22. Luo, J.; Zhang, Z.; Sun, H.; Song, J.; Chen, X.; Huang, J.; Lin, X.; Zhou, R. Effect of melatonin on T/B cell activation and immune regulation in pinealectomy mice. Life Sci. 2020, 242, 117191.
  23. He, B.; Zhao, Y.; Xu, L.; Gao, L.; Su, Y.; Lin, N.; Pu, J. The nuclear melatonin receptor RORα is a novel endogenous defender against myocardial ischemia/reperfusion injury. J. Pineal Res. 2016, 60, 313–326.
  24. Sapede, D.; Cau, E. The pineal gland from development to function. Curr. Top. Dev. Biol. 2013, 106, 171–215.
  25. Orgeta, V.; Tabet, N.; Nilforooshan, R.; Howard, R. Efficacy of Antidepressants for Depression in Alzheimer’s Disease: Systematic Review and Meta-Analysis. J. Alzheimers Dis. 2017, 58, 725–733.
  26. Ryan, M.; Eatmon, C.V.; Slevin, J.T. Drug treatment strategies for depression in Parkinson disease. Expert Opin. Pharmacother. 2019, 20, 1351–1363.
  27. Galano, A.; Reiter, R.J. Melatonin and its metabolites vs oxidative stress: From individual actions to collective protection. J. Pineal Res. 2018, 65, e12514.
  28. Anderson, G. Linking the biological underpinnings of depression: Role of mitochondria interactions with melatonin, inflammation, sirtuins, tryptophan catabolites, DNA repair and oxidative and nitrosative stress, with consequences for classification and cognition. Prog. Neuropsychopharmacol. Biol. Psychiatry 2018, 80, 255–266.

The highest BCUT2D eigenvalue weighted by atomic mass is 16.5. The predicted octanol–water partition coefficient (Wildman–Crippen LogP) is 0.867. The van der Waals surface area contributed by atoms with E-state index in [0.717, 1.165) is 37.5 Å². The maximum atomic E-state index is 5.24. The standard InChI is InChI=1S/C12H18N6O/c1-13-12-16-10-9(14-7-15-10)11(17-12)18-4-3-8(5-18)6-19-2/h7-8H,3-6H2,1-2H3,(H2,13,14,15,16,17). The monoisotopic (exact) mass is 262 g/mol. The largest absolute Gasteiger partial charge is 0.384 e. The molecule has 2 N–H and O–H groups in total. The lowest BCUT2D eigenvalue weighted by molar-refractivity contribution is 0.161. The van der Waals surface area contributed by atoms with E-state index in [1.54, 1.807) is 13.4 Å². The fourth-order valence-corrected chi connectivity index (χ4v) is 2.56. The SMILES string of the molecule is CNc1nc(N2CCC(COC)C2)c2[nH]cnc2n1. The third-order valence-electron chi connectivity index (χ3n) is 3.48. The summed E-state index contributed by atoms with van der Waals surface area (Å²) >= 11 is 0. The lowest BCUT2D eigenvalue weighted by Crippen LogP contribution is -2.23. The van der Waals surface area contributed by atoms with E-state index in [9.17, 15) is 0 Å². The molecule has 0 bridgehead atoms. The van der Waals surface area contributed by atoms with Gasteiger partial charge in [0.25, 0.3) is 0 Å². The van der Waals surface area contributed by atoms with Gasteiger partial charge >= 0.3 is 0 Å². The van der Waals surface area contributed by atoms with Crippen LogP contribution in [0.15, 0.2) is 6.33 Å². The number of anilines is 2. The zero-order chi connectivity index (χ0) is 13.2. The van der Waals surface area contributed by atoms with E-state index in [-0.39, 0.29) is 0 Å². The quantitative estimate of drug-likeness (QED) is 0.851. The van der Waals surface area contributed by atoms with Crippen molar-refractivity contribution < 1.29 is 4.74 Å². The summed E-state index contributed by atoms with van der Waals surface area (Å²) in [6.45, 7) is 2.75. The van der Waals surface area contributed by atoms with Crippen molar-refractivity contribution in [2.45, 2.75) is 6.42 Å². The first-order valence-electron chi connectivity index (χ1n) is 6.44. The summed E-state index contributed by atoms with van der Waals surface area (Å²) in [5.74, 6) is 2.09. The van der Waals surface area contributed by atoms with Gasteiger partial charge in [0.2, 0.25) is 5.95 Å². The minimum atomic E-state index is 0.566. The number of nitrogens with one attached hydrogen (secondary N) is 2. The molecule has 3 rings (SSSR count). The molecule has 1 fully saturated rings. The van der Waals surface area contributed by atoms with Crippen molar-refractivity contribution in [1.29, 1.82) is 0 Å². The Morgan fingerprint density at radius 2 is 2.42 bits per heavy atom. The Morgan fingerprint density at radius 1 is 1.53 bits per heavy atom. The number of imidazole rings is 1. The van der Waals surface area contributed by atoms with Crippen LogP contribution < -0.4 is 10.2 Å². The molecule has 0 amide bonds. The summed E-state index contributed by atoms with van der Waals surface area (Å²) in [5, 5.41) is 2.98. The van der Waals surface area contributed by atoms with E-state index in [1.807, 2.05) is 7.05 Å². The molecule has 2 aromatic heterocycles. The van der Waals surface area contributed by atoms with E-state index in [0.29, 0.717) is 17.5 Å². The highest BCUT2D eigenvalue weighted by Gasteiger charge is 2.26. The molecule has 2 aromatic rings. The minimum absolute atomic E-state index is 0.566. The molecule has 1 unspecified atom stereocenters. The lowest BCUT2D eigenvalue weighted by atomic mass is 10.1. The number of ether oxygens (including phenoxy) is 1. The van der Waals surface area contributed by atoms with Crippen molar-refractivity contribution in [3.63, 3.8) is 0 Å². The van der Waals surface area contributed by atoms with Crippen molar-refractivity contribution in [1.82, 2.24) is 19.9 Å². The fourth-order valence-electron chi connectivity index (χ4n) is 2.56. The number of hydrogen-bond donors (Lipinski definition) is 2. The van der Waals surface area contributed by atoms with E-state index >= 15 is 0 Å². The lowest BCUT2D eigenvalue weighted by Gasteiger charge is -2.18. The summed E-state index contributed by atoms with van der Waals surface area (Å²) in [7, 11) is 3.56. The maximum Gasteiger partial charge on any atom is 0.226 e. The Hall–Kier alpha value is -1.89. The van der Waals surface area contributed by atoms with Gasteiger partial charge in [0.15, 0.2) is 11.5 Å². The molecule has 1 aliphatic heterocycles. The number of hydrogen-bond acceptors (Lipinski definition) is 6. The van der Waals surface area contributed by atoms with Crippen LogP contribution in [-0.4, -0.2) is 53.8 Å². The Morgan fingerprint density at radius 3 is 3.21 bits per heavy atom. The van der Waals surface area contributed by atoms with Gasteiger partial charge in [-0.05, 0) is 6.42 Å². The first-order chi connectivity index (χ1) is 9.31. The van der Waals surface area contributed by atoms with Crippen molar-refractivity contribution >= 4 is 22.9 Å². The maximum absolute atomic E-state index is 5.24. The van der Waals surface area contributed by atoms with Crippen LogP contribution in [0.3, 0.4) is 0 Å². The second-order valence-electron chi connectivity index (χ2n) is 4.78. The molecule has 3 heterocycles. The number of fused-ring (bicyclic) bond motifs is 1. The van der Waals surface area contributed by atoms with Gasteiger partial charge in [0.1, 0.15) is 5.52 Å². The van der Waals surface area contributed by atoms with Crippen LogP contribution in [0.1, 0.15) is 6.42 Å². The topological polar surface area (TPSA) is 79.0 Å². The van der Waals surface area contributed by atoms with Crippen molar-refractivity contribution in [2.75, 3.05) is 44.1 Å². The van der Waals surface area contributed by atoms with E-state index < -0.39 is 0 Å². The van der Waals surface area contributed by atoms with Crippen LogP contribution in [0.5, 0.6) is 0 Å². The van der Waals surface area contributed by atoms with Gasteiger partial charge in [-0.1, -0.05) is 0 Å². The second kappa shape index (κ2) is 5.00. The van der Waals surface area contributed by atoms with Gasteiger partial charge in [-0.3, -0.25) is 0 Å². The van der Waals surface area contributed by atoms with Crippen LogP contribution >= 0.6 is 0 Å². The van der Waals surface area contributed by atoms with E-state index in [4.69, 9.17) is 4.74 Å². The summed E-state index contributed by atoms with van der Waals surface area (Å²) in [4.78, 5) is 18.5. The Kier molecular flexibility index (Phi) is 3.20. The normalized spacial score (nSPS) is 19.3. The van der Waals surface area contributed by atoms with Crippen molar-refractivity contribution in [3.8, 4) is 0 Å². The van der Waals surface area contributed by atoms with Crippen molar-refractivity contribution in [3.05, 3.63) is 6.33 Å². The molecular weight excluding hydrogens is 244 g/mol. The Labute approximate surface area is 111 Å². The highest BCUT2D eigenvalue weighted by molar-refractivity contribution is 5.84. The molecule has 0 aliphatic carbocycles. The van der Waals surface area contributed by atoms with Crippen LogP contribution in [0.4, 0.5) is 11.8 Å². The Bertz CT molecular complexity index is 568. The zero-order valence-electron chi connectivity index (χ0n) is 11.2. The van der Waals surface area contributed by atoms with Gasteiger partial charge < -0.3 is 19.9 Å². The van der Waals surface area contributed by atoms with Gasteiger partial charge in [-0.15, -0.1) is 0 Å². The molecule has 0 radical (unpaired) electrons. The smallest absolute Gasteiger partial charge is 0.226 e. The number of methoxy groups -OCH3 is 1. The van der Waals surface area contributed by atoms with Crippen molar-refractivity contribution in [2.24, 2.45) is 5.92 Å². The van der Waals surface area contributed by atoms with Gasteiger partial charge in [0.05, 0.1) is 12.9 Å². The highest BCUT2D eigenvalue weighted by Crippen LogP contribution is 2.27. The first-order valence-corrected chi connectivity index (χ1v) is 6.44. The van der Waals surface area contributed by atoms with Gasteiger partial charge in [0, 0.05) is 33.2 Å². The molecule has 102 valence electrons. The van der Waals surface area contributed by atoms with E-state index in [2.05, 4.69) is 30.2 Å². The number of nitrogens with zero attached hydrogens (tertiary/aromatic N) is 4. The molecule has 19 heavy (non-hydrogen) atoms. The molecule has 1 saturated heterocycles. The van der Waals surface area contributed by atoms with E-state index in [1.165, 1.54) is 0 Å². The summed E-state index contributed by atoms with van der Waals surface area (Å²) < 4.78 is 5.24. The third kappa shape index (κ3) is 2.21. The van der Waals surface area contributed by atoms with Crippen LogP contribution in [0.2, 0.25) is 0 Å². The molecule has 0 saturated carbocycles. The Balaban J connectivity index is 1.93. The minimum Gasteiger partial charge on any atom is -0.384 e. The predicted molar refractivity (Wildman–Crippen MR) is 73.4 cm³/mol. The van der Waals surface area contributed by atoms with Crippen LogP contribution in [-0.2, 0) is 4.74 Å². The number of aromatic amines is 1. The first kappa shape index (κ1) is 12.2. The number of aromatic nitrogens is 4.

29. Lv, W.J.; Liu, C.; Yu, L.Z.; Zhou, J.H.; Li, Y.; Xiong, Y.; Guo, A.; Chao, L.M.; Qu, Q.; Wei, G.W.; et al. Melatonin Alleviates Neuroinflammation and Metabolic Disorder in DSS-Induced Depression Rats. Oxid. Med. Cell. Longev. 2020, 2020, 1241894.
  30. Dragicevic, N.; Copes, N.; O’Neal-Moffitt, G.; Jin, J.; Buzzeo, R.; Mamcarz, M.; Tan, J.; Cao, C.; Olcese, J.M.; Arendash, G.W.; et al. Melatonin treatment restores mitochondrial function in Alzheimer’s mice: A mitochondrial protective role of melatonin membrane receptor signaling. J. Pineal Res. 2011, 51, 75–86.
  31. Sun, C.; Qiu, X.; Wang, Y.; Liu, J.; Li, Q.; Jiang, H.; Li, S.; Song, C. Long-term oral melatonin alleviates memory deficits, reduces amyloid-beta deposition associated with downregulation of BACE1 and mitophagy in APP/PS1 transgenic mice. Neurosci. Lett. 2020, 735, 135192.
  32. Yuan, H.; Wu, G.; Zhai, X.; Lu, B.; Meng, B.; Chen, J. Melatonin and Rapamycin Attenuate Isoflurane-Induced Cognitive Impairment Through Inhibition of Neuroinflammation by Suppressing the mTOR Signaling in the Hippocampus of Aged Mice. Front. Aging Neurosci. 2019, 11, 314.
  33. Muhammad, T.; Ali, T.; Ikram, M.; Khan, A.; Alam, S.I.; Kim, M.O. Melatonin Rescue Oxidative Stress-Mediated Neuroinflammation/Neurodegeneration and Memory Impairment in Scopolamine-Induced Amnesia Mice Model. J. Neuroimmune Pharmacol. 2019, 14, 278–294.
  34. Chen, J.; Liu, X.; Zhong, Y. Interleukin-17A: The Key Cytokine in Neurodegenerative Diseases. Front. Aging Neurosci. 2020, 12, 566922.
  35. Gaffen, S.L.; Jain, R.; Garg, A.V.; Cua, D.J. The IL-23-IL-17 immune axis: From mechanisms to therapeutic testing. Nat. Rev. Immunol. 2014, 14, 585–600.
  36. Beurel, E.; Lowell, J.A. Th17 cells in depression. Brain Behav. Immun. 2018, 69, 28–34.
  37. Kuklina, E.M.; Glebezdina, N.S.; Nekrasova, I.V. Role of Melatonin in the Regulation of Differentiation of T Cells Producing Interleukin-17 (Th17). Bull. Exp. Biol. Med. 2016, 160, 656–658.
  38. Ren, W.; Liu, G.; Chen, S.; Yin, J.; Wang, J.; Tan, B.; Wu, G.; Bazer, F.W.; Peng, Y.; Li, T.; et al. Melatonin signaling in T cells: Functions and applications. J. Pineal Res. 2017, 62, 19.